The 1991–92 season was the last season held officially under the name of SFR Yugoslavia, even though Slovenian and Croatian clubs have already abandoned the competition to play in their own leagues. Clubs from the remaining four federative units all took part in the competition, but since the Bosnian War broke out towards the end of the season, Bosnian clubs never finished it, with Željezničar of Sarajevo only managed to play 17 out of 33 scheduled fixtures, while Sloboda Tuzla and Velež Mostar ended the season with a few games short of completing the season. Still, since most of the games were played as planned, Crvena Zvezda of Belgrade is credited with winning the last Yugoslav First League championship.
Macedonia and FR YugoslaviaEdit
Macedonian clubs abandoned the competition after the 1991–92 season because the new Macedonian First League was launched the following season. For the 1992–93 season Bosnian clubs were all on hiatus due to full blown fighting that developed there, with the sole exception of Borac of Banja Luka (the strongest Bosnian Serb side at the time) which temporarily moved to Belgrade and joined the newly formed league featuring clubs from Serbia and Montenegro, this time restyled as the First League of FR Yugoslavia. (Serbia and Montenegro, the only ones left after other four member republics declared independence, renamed their country Federal Republic of Yugoslavia.) The league lasted under that name until the 2002–03 season, when the country changed its name so the league was renamed First League of Serbia and Montenegro. Finally, in June 2006 Montenegro declared independence and peacefully departed the union, so from the 2006–07 season onwards Montenegro started operating separate top-flight football league supervised by its football association. On the other hand, as the legal successor of Serbia-Montenegro state union, Serbia also got the continuity of the country's league that was formed as Prva liga (First League) in 1992, and renamed and rebranded as Superliga in summer 2005.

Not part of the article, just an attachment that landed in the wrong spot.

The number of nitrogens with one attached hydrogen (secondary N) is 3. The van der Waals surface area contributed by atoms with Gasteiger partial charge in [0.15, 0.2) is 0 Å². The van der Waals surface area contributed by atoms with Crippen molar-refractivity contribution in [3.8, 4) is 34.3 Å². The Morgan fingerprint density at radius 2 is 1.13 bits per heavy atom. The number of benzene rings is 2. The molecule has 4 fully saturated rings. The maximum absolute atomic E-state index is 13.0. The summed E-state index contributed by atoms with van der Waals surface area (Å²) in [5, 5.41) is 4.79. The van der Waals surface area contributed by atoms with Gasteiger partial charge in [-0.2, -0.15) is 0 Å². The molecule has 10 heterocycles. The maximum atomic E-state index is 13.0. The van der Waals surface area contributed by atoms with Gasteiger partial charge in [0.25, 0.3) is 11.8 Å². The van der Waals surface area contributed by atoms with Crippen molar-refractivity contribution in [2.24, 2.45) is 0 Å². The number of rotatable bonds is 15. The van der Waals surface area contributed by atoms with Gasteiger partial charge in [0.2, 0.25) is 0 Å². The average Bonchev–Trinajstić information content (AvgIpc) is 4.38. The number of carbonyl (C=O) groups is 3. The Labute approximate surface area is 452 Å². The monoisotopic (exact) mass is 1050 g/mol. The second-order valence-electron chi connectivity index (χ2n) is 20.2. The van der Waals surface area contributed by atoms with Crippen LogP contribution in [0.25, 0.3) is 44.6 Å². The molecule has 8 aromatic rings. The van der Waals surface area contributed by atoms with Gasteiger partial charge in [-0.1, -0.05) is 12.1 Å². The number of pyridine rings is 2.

Bosnia and HerzegovinaEdit
Bosnia and Herzegovina proclaimed independence in late winter 1992, and already in April same year N/FSBiH applied for membership with FIFA and UEFA. Meanwhile, due to the outbreak of Bosnian War in April 1992 no games were played in the 1992–93 season. In late 1993 some parts of the country re-launched football competitions with reduced scope. But just as the country was divided along ethnic lines, so was football.
In 1993 Bosnian Croats launched the First League of Herzeg-Bosnia in which only Croatian clubs competed on parochial scale within the limits of West Herzegovina and few other enclaves. In the same year Bosnian Serbs also organized their own First League of the Republika Srpska, on a territory held by Republika Srpska regime at the time. Only football on a territory under the control of then Republic of Bosnia and Herzegovina institutions and auspices of N/FSBiH, at the time consequently with Bosniak majority, apart from a brief competition for the season 1994–95 (won by Čelik Zenica), came to a standstill. Competition under auspices of N/FSBiH did not resume until 1995–96 season when the First League of Bosnia and Herzegovina was launched.
These three separate football leagues were operating in Bosnia and Herzegovina until 1998, and 2000. Since FIFA and UEFA showed support only for the association operating under patronage of the official and internationally recognized state institutions, during the war and prior to Dayton Peace Agreement as well as after its signage, they endorsed unification of all three organizations as N/FSBiH. This also came as a consequence of FIFA decision to recognize N/FSBiH already in July 1996, while in the same year UEFA admitted N/FSBiH as an adjacent member until 1998 when they recognized its full membership. This meant that only N/FSBiH clubs and its national team could compete at the international and official level.